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DESCRIPTION:Speaker: Michael Shlesinger, Office of Naval Research
Talk Title: Pitfalls and Paradoxes in the History of Probability Theory
Abstract: From the throwing of bones, dice, choosing long or short sticks, or debating the risk of the smallpox vaccine, fascinating and sometimes puzzling questions have arisen to advance the field of probability. We discuss interesting personalities and their famous questions and paradoxes including Galileo and Newton's dice game, de Mere's Grand Scandal, the Pascal-Fermat letters, the St. Petersburg Paradox, Bernoulli's Monster, and Bertrand's Paradox. We discuss the discovery of limit theorems from DeMoivre who first arrived at the Gaussian to Poisson who studied the same process, but with a twist arrived instead at the Poisson distribution. Levy considered a self-similar random process to arrive at random variables with infinite moments with now connections to fractals.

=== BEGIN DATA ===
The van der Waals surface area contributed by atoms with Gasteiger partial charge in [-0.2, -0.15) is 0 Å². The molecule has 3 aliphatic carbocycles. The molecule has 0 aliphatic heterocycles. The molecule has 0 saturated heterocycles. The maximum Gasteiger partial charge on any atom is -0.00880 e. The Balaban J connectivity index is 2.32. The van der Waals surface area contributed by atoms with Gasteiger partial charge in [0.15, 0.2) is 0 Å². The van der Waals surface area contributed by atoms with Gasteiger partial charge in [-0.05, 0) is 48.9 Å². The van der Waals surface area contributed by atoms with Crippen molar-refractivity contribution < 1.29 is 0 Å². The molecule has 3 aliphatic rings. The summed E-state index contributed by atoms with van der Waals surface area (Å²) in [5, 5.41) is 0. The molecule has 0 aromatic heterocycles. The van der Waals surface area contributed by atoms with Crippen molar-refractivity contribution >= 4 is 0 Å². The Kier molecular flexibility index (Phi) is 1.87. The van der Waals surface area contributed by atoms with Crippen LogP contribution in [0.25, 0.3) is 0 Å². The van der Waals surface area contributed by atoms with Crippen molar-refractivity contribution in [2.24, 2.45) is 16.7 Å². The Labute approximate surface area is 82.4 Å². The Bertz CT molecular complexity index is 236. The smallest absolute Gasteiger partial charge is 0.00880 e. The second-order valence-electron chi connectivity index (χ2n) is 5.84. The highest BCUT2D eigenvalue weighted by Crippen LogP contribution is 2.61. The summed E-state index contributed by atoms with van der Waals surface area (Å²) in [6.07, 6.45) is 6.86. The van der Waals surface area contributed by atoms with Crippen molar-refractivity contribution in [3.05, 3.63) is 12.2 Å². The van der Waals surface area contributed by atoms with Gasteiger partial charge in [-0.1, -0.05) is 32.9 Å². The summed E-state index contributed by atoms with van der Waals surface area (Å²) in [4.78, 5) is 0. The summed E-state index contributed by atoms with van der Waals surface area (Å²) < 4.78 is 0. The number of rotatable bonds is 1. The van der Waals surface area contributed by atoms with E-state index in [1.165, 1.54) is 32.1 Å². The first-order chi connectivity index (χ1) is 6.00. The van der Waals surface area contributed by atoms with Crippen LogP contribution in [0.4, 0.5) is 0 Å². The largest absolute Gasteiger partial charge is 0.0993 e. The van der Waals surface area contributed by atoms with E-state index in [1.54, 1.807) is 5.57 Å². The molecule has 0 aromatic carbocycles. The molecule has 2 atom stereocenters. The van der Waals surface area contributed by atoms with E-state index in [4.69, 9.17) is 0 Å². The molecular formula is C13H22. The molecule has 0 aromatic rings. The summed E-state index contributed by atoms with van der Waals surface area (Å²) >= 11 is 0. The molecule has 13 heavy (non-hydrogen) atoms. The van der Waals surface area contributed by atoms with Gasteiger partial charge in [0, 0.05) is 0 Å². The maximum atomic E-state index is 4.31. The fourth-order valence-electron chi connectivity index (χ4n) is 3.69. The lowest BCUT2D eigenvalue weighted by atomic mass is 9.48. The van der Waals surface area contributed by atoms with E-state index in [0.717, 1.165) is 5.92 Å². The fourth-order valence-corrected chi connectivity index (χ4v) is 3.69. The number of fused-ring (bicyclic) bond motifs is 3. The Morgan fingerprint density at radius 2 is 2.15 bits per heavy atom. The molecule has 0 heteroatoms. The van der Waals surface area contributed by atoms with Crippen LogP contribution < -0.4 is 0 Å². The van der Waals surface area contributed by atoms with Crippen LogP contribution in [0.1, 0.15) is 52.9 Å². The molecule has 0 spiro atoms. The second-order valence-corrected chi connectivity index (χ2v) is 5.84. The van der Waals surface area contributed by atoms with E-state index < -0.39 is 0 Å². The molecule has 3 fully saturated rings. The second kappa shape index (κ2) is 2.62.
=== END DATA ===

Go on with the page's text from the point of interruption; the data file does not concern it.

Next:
Biography: Dr. Michael Shlesinger received a B.S. in Math and Physics from SUNY Stony Brook in 1970 and PhD in Physics from the University of Rochester in 1976. He then worked at the La Jolla Institute, Georgia Tech, and the University of Maryland before joining the Office of Naval Research in 1983. He became Head of ONR's Physics Division in 1986 and a member of the Senior Executive Service in 1987. He switched to a Chief Scientist role in 1995 and received the Presidential Rank Award in 2004 and ONR's Outstanding Lifetime Achievement Award in 2006. He has held the Kinnear Chair for Science at the USNA. One of his ONR responsibilities was the Division Director for Marine Corps programs. His ONR programs have focused on fields including Nonlinear Dynamics; Fractals; and Plasmonic Materials. He co-founded the Experimental Chaos Conference and received the APS Outstanding Referee Award. His work on random processes can be found in his 2021 mathematical autobiography "An Unbounded Experience in Random Walks with Applications."
Host: Paul Bogdan
SEQUENCE:5
DTSTART:20230421T103000
LOCATION:HNB 100
DTSTAMP:20230421T103000
SUMMARY:Pitfalls and Paradoxes in the History of Probability Theory
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DTEND:20230421T120000
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